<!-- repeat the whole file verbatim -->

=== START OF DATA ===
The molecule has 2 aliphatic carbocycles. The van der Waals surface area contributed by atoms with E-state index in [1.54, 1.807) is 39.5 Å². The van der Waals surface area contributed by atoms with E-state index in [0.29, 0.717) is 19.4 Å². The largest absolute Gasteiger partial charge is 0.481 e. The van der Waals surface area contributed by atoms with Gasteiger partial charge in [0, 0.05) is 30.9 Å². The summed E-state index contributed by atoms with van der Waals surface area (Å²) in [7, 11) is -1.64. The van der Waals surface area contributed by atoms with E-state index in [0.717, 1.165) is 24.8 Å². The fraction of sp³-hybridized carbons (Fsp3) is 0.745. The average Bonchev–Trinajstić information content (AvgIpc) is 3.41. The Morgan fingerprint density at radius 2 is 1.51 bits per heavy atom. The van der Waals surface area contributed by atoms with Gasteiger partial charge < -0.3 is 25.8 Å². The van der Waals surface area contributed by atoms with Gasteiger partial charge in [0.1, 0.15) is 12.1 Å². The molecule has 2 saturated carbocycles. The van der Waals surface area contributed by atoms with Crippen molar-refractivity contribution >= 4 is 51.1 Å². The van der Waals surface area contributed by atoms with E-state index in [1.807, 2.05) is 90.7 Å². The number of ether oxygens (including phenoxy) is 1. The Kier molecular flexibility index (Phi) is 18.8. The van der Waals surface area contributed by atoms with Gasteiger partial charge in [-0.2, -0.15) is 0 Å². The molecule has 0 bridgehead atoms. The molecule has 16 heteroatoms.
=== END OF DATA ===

The molecule has 2 aliphatic carbocycles. The van der Waals surface area contributed by atoms with E-state index in [1.54, 1.807) is 39.5 Å². The van der Waals surface area contributed by atoms with E-state index in [0.29, 0.717) is 19.4 Å². The largest absolute Gasteiger partial charge is 0.481 e. The van der Waals surface area contributed by atoms with Gasteiger partial charge in [0, 0.05) is 30.9 Å². The summed E-state index contributed by atoms with van der Waals surface area (Å²) in [7, 11) is -1.64. The van der Waals surface area contributed by atoms with E-state index in [0.717, 1.165) is 24.8 Å². The fraction of sp³-hybridized carbons (Fsp3) is 0.745. The average Bonchev–Trinajstić information content (AvgIpc) is 3.41. The Morgan fingerprint density at radius 2 is 1.51 bits per heavy atom. The van der Waals surface area contributed by atoms with Gasteiger partial charge < -0.3 is 25.8 Å². The van der Waals surface area contributed by atoms with Gasteiger partial charge in [0.1, 0.15) is 12.1 Å². The molecule has 2 saturated carbocycles. The van der Waals surface area contributed by atoms with Crippen molar-refractivity contribution >= 4 is 51.1 Å². The van der Waals surface area contributed by atoms with E-state index in [1.807, 2.05) is 90.7 Å². The number of ether oxygens (including phenoxy) is 1. The Kier molecular flexibility index (Phi) is 18.8. The van der Waals surface area contributed by atoms with Gasteiger partial charge in [-0.2, -0.15) is 0 Å². The molecule has 0 bridgehead atoms. The molecule has 16 heteroatoms.